Some Californians could soon be paid far more for jury duty.
A bill moving through the State Legislature would give certain jurors $100 a day for serving on a criminal trial jury, a big jump from the current daily rate of $15. If the legislation passes, jurors will be eligible for the higher stipends in Los Angeles, Alameda, Kern, Monterey and San Francisco Counties through 2025.
The proposal was inspired by a pilot program in San Francisco that has increased the racial and economic diversity of the county’s jury pools by providing $100 daily payments to low- and moderate-income jurors. In California, employers are required to give workers days off to complete jury duty, but they don’t have to pay employees’ wages.
In San Francisco, more than a third of residents say that serving on a jury poses an economic burden, according to city officials. So many lower-income jurors were being excused for financial hardship that juries were becoming increasingly wealthy and white, because of the correlation between income inequality and race, said Assemblyman Phil Ting, who sponsored the new legislation. That further slanted the criminal justice system against people of color, he said.
During one criminal trial observed by San Francisco’s public defender’s office, people of color made up roughly 50 percent of the initial pool of jurors. After jurors were excused for financial hardship, the composition of the jury pool became 39 percent people of color and 61 percent white people.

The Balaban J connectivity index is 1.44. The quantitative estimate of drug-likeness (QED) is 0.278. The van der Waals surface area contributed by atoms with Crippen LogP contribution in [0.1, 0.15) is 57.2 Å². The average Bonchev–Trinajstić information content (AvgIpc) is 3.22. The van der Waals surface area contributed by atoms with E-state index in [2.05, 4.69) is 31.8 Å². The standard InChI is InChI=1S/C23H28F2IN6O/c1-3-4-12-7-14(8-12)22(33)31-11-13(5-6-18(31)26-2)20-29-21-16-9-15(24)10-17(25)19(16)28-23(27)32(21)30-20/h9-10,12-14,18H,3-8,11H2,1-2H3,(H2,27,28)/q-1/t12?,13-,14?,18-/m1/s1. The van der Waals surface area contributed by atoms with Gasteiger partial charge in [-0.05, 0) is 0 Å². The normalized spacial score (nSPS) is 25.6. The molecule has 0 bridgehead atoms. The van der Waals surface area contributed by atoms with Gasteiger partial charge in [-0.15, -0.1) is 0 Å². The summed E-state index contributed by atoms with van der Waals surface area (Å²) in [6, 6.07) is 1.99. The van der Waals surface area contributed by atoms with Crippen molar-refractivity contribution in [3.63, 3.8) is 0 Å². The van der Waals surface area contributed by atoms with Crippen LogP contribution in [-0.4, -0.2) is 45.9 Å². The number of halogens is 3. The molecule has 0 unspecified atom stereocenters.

“We’re always promised a jury of our peers,” Ting, who represents San Francisco, told me. “Most folks in criminal court, a lot of them are middle to low income. They really come from very modest means. But that’s not who serves on juries.”
The city began its program in March 2022, offering $100 to anyone who made less than 80 percent of the local median income — that is, less than $74,600 for a single person and $106,550 for a household of four — or was unemployed, self-employed or employed by a company that didn’t compensate for jury service.
In the first year of the program, 495 people participated, 60 percent of whom were people of color, said Anne Stuhldreher, the director of San Francisco’s Financial Justice Project, which oversees the program. Participants’ average annual income was $38,000, and the vast majority of them said they could not have served without the extra money.
The public defender in Alameda County, Brendon Woods, told The San Francisco Standard that he supported the bill, and he recounted a recent case in which a Black client faced a jury with no Black people on it. He said it reminded him of when only white men were allowed to serve on juries.
“Oakland does not have a shortage of Black people,” he told the news outlet. “But we do have a shortage of Black people when it comes to those serving as jurors.”
Soumya Karlamangla is a reporter with the New York Times.